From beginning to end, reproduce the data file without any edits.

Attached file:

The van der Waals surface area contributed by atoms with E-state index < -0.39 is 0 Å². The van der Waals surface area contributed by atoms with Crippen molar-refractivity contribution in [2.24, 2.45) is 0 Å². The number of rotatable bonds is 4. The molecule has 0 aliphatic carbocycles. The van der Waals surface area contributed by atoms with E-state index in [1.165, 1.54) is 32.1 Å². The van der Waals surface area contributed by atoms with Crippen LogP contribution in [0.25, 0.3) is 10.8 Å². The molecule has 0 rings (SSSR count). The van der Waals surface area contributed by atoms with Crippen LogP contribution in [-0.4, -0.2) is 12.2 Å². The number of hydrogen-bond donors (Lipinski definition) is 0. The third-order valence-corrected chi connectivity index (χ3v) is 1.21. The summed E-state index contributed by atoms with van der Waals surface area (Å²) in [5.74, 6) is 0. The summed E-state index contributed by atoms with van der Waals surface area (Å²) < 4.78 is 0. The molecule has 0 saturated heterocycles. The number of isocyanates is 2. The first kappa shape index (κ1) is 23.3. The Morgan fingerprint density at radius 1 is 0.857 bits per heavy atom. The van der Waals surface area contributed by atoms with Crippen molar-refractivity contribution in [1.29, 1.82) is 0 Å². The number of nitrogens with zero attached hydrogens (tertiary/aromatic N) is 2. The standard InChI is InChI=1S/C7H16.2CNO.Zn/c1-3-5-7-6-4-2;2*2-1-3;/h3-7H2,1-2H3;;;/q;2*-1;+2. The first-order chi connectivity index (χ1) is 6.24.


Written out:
The van der Waals surface area contributed by atoms with E-state index < -0.39 is 0 Å². The van der Waals surface area contributed by atoms with Crippen molar-refractivity contribution in [2.24, 2.45) is 0 Å². The number of rotatable bonds is 4. The molecule has 0 aliphatic carbocycles. The van der Waals surface area contributed by atoms with E-state index in [1.165, 1.54) is 32.1 Å². The van der Waals surface area contributed by atoms with Crippen LogP contribution in [0.25, 0.3) is 10.8 Å². The molecule has 0 rings (SSSR count). The van der Waals surface area contributed by atoms with Crippen LogP contribution in [-0.4, -0.2) is 12.2 Å². The number of hydrogen-bond donors (Lipinski definition) is 0. The third-order valence-corrected chi connectivity index (χ3v) is 1.21. The summed E-state index contributed by atoms with van der Waals surface area (Å²) in [5.74, 6) is 0. The summed E-state index contributed by atoms with van der Waals surface area (Å²) < 4.78 is 0. The molecule has 0 saturated heterocycles. The number of isocyanates is 2. The first kappa shape index (κ1) is 23.3. The Morgan fingerprint density at radius 1 is 0.857 bits per heavy atom. The van der Waals surface area contributed by atoms with Crippen molar-refractivity contribution in [1.29, 1.82) is 0 Å². The number of nitrogens with zero attached hydrogens (tertiary/aromatic N) is 2. The standard InChI is InChI=1S/C7H16.2CNO.Zn/c1-3-5-7-6-4-2;2*2-1-3;/h3-7H2,1-2H3;;;/q;2*-1;+2. The first-order chi connectivity index (χ1) is 6.24.